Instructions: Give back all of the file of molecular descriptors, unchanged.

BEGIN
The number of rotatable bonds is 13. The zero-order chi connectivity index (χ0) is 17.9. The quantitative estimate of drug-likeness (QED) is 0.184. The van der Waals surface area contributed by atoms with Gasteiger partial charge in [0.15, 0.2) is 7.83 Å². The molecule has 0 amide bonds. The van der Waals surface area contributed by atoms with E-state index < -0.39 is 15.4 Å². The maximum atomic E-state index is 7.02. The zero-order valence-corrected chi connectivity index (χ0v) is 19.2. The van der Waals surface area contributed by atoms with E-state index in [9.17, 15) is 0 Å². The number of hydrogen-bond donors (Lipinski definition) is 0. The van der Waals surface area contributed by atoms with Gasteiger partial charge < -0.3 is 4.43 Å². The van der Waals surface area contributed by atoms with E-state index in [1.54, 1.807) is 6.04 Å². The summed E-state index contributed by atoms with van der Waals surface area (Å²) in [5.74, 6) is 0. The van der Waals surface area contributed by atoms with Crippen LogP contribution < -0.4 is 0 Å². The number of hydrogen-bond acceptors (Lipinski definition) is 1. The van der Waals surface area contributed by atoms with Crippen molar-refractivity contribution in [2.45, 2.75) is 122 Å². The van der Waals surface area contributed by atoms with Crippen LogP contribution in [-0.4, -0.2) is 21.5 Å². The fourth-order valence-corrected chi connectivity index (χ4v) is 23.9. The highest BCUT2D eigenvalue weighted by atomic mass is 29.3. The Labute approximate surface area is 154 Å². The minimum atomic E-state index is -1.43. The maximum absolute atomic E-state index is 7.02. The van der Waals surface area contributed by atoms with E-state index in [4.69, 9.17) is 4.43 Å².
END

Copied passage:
The number of rotatable bonds is 13. The zero-order chi connectivity index (χ0) is 17.9. The quantitative estimate of drug-likeness (QED) is 0.184. The van der Waals surface area contributed by atoms with Gasteiger partial charge in [0.15, 0.2) is 7.83 Å². The molecule has 0 amide bonds. The van der Waals surface area contributed by atoms with E-state index < -0.39 is 15.4 Å². The maximum atomic E-state index is 7.02. The zero-order valence-corrected chi connectivity index (χ0v) is 19.2. The van der Waals surface area contributed by atoms with E-state index in [9.17, 15) is 0 Å². The number of hydrogen-bond donors (Lipinski definition) is 0. The van der Waals surface area contributed by atoms with Gasteiger partial charge < -0.3 is 4.43 Å². The van der Waals surface area contributed by atoms with E-state index in [1.54, 1.807) is 6.04 Å². The summed E-state index contributed by atoms with van der Waals surface area (Å²) in [5.74, 6) is 0. The van der Waals surface area contributed by atoms with Crippen LogP contribution < -0.4 is 0 Å². The number of hydrogen-bond acceptors (Lipinski definition) is 1. The van der Waals surface area contributed by atoms with Crippen molar-refractivity contribution in [2.45, 2.75) is 122 Å². The van der Waals surface area contributed by atoms with Crippen LogP contribution in [-0.4, -0.2) is 21.5 Å². The fourth-order valence-corrected chi connectivity index (χ4v) is 23.9. The highest BCUT2D eigenvalue weighted by atomic mass is 29.3. The Labute approximate surface area is 154 Å². The minimum atomic E-state index is -1.43. The maximum absolute atomic E-state index is 7.02. The van der Waals surface area contributed by atoms with E-state index in [4.69, 9.17) is 4.43 Å².